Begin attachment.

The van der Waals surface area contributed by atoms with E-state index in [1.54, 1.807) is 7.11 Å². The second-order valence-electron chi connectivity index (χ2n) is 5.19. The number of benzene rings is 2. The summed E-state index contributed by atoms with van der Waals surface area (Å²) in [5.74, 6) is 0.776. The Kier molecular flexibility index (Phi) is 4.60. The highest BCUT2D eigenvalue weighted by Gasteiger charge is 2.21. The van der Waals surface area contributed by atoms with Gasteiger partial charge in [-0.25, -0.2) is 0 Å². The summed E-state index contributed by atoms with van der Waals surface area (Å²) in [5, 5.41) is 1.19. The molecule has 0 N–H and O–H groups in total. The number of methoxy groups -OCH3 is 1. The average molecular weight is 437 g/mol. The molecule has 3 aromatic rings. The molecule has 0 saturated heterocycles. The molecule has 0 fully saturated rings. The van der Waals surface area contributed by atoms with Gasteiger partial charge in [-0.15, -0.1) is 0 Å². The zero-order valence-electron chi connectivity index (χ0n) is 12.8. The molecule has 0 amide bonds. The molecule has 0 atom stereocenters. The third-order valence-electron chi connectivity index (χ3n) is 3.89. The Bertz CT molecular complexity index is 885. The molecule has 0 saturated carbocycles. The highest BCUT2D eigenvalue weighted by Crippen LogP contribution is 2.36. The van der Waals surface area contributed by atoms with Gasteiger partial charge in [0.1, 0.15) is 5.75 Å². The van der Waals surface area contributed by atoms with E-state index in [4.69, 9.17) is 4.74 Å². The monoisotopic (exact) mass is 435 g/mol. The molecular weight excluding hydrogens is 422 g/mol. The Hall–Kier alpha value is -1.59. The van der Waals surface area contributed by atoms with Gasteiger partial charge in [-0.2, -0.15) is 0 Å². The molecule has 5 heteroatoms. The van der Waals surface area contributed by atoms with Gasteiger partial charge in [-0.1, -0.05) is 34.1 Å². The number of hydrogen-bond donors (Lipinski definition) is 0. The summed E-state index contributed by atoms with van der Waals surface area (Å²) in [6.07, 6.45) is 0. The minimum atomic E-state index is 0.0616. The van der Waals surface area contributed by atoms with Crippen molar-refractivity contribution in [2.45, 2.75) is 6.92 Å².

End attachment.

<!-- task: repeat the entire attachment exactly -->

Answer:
The van der Waals surface area contributed by atoms with E-state index in [1.54, 1.807) is 7.11 Å². The second-order valence-electron chi connectivity index (χ2n) is 5.19. The number of benzene rings is 2. The summed E-state index contributed by atoms with van der Waals surface area (Å²) in [5.74, 6) is 0.776. The Kier molecular flexibility index (Phi) is 4.60. The highest BCUT2D eigenvalue weighted by Gasteiger charge is 2.21. The van der Waals surface area contributed by atoms with Gasteiger partial charge in [-0.25, -0.2) is 0 Å². The summed E-state index contributed by atoms with van der Waals surface area (Å²) in [5, 5.41) is 1.19. The molecule has 0 N–H and O–H groups in total. The number of methoxy groups -OCH3 is 1. The average molecular weight is 437 g/mol. The molecule has 3 aromatic rings. The molecule has 0 saturated heterocycles. The molecule has 0 fully saturated rings. The van der Waals surface area contributed by atoms with Gasteiger partial charge in [-0.15, -0.1) is 0 Å². The zero-order valence-electron chi connectivity index (χ0n) is 12.8. The molecule has 0 amide bonds. The molecule has 0 atom stereocenters. The third-order valence-electron chi connectivity index (χ3n) is 3.89. The Bertz CT molecular complexity index is 885. The molecule has 0 saturated carbocycles. The highest BCUT2D eigenvalue weighted by Crippen LogP contribution is 2.36. The van der Waals surface area contributed by atoms with Gasteiger partial charge in [0.1, 0.15) is 5.75 Å². The van der Waals surface area contributed by atoms with E-state index in [4.69, 9.17) is 4.74 Å². The monoisotopic (exact) mass is 435 g/mol. The molecular weight excluding hydrogens is 422 g/mol. The Hall–Kier alpha value is -1.59. The van der Waals surface area contributed by atoms with Gasteiger partial charge in [-0.2, -0.15) is 0 Å². The molecule has 5 heteroatoms. The van der Waals surface area contributed by atoms with Gasteiger partial charge in [-0.1, -0.05) is 34.1 Å². The number of hydrogen-bond donors (Lipinski definition) is 0. The summed E-state index contributed by atoms with van der Waals surface area (Å²) in [6.07, 6.45) is 0. The minimum atomic E-state index is 0.0616. The van der Waals surface area contributed by atoms with Crippen molar-refractivity contribution in [2.45, 2.75) is 6.92 Å².